Take Advantage of the OpportunitiesJuly 1, 2017
The same year that birthed what would become the Precision Metalforming Association, 1942, saw the U.S. government institute Scrap Days, encouraging citizens to donate metals, rubber, fabrics and other materials for the war effort. From trash to treasure, the unwanted was recast as the needed: tanks, guns, tires and uniforms.
For those not in the armed services, Scrap Days provided an opportunity, in a unique way, for Americans to take advantage of what they had at their disposal. By contributing, they assisted in their country’s cause and, by extension, in their own future.
The term ‘to take advantage’ tends to have a negative connotation, and in some cases that’s more than justifiable. But, in many ways it’s not always a zero-sum game where one wins at the tragic expense of another. Taking advantage is a map to success in business and in life.
The Precision Metalforming Association (PMA) is 75 years young, and its member roster numbers in the high hundreds…large and small manufacturers and suppliers to the industry. Everyone pays a membership fee based on company size, and pays more to attend conferences, sponsor an association event or advertise in our publications. In return, PMA provides a powerful voice of the industry to decision makers wielding the power to affect the industry in ways positive and negative. PMA offers career guidance and training from the classroom to the shop floor to the top floor, providing the industry with skilled employees. It provides facts and figures, technology updates and trends, and sales and marketing ideas to help members master their markets, processes and opportunities, leading to improved ROIs and bottom lines. It offers a vast array of networking opportunities, enabling members to share with, and learn from, their peers.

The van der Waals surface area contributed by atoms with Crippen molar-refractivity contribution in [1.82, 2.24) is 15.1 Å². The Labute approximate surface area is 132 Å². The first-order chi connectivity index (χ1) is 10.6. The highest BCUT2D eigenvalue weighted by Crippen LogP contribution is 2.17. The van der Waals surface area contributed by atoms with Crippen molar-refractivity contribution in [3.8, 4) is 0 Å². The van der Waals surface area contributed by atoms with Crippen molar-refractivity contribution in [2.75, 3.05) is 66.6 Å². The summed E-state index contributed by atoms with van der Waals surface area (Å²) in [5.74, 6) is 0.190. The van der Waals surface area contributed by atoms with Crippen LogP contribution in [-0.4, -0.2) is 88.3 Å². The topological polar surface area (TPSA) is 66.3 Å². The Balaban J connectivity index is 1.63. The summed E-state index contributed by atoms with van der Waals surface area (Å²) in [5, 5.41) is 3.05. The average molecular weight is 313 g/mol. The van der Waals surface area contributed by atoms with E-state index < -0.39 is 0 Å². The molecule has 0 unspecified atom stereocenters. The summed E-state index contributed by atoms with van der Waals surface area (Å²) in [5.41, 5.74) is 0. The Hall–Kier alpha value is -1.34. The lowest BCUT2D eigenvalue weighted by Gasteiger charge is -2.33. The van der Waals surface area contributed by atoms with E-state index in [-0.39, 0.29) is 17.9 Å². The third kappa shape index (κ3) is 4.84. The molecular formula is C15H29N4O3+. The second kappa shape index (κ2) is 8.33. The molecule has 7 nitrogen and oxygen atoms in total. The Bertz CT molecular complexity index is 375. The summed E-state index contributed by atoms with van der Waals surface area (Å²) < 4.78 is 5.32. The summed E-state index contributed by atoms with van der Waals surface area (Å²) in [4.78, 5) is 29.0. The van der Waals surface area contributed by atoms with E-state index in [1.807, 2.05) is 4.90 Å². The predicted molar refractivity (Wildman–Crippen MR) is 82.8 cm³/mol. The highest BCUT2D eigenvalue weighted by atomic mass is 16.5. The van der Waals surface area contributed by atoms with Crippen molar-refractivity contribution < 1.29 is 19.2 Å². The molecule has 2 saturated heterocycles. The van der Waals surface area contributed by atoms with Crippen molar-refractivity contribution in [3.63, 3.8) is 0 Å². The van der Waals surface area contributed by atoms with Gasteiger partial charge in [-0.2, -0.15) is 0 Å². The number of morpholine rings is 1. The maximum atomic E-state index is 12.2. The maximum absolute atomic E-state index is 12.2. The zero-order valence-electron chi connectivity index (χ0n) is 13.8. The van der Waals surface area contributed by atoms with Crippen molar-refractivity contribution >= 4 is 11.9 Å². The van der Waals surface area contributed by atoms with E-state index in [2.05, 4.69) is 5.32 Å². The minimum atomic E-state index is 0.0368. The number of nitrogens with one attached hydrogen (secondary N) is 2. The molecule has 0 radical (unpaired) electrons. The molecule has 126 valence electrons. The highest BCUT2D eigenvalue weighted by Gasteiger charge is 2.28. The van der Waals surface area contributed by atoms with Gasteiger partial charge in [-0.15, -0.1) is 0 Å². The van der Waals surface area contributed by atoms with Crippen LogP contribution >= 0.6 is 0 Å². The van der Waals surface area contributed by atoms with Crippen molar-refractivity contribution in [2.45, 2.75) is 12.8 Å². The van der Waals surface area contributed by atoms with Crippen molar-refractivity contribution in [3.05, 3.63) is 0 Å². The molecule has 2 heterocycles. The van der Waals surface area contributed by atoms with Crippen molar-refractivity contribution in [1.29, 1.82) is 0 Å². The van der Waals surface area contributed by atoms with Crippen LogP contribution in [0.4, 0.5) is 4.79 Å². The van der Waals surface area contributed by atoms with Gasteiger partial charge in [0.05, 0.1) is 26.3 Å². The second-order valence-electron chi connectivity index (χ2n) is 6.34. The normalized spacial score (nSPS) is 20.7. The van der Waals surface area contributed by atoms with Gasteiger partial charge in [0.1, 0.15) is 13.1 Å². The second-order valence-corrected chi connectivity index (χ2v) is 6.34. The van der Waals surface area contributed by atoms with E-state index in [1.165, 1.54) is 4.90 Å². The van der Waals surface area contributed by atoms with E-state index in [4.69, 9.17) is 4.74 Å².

PMA offers all of this and much more, there for the taking. This is where taking advantage comes in. Those that seem to make the most effort to participate gain the most benefits—we hear it time and again from members who have volunteered for committees or district events, or who take part in the various events, conferences and seminars. From these volunteers and active participants, PMA receives valuable feedback, positive and negative, to help shape and improve future offerings. PMA can’t continuously improve without you—and, in my opinion, vice versa.
Besides looking back on PMA’s 75 years as well as its future and that of the industry, this issue includes other articles on technology and trends. One of these addresses controls, and the alarming trend of metalformers bypassing die protection, tonnage monitoring and other equipment-monitoring and control functions. It’s not that they haven’t invested in the technology. They have. What they’ve failed to do is take advantage of it and all of the benefits it can bring, all in the name of eking out a bit more production. If that’s not the definition of living on borrowed time, I’m not sure what is. Now I don’t own a press and I don’t run a manufacturing operation. It is easy for me to spout off about this topic. But if you don’t listen to me, listen to the experts in these fields: suppliers of the technology, and manufacturers who have taken advantage of all that it offers and have many success stories to share. They share them in the pages of MetalForming and our sister publications, and at PMA conferences and events. This is a perfect opportunity for metalformers to learn, and to take advantage.
Our industry is bubbling over with opportunity. From the value of associations to the expertise of manufacturing peers and suppliers, we have the chance to contribute, to learn and grow. It’s a must that we do all we can to seize these opportunities. Thanks to the foresight of its founders 75 years back, PMA now offers a platform for metalforming success, for contributing, learning and growing.
Warren Buffet once said, “Someone's sitting in the shade today because someone planted a tree a long time ago."
Take advantage of that shade!
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